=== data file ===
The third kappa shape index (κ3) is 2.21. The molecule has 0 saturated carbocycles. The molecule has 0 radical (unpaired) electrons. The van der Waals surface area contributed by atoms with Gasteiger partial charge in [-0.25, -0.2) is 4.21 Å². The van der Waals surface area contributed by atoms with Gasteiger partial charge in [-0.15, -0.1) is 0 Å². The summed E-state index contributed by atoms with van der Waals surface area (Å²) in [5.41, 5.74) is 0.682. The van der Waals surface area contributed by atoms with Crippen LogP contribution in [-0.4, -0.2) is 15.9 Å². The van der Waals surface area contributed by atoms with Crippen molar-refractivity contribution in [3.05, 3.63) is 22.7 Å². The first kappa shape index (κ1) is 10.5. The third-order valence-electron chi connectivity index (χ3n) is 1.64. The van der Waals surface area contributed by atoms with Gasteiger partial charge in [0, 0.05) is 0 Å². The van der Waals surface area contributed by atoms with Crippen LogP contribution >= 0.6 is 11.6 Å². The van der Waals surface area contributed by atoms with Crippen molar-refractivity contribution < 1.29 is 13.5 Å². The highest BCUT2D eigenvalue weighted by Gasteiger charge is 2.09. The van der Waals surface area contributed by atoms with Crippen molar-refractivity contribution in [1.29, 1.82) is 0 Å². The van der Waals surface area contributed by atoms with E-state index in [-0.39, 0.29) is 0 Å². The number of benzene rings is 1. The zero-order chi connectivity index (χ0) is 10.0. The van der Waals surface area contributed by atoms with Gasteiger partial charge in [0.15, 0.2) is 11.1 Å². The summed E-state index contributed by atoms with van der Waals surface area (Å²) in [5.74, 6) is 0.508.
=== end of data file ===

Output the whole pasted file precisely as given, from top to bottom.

The third kappa shape index (κ3) is 2.21. The molecule has 0 saturated carbocycles. The molecule has 0 radical (unpaired) electrons. The van der Waals surface area contributed by atoms with Gasteiger partial charge in [-0.25, -0.2) is 4.21 Å². The van der Waals surface area contributed by atoms with Gasteiger partial charge in [-0.15, -0.1) is 0 Å². The summed E-state index contributed by atoms with van der Waals surface area (Å²) in [5.41, 5.74) is 0.682. The van der Waals surface area contributed by atoms with Crippen LogP contribution in [-0.4, -0.2) is 15.9 Å². The van der Waals surface area contributed by atoms with Crippen molar-refractivity contribution in [3.05, 3.63) is 22.7 Å². The first kappa shape index (κ1) is 10.5. The third-order valence-electron chi connectivity index (χ3n) is 1.64. The van der Waals surface area contributed by atoms with Gasteiger partial charge in [0, 0.05) is 0 Å². The van der Waals surface area contributed by atoms with Crippen LogP contribution >= 0.6 is 11.6 Å². The van der Waals surface area contributed by atoms with Crippen molar-refractivity contribution < 1.29 is 13.5 Å². The highest BCUT2D eigenvalue weighted by Gasteiger charge is 2.09. The van der Waals surface area contributed by atoms with Crippen molar-refractivity contribution in [1.29, 1.82) is 0 Å². The van der Waals surface area contributed by atoms with E-state index in [-0.39, 0.29) is 0 Å². The number of benzene rings is 1. The zero-order chi connectivity index (χ0) is 10.0. The van der Waals surface area contributed by atoms with Gasteiger partial charge in [0.15, 0.2) is 11.1 Å². The summed E-state index contributed by atoms with van der Waals surface area (Å²) in [5.74, 6) is 0.508.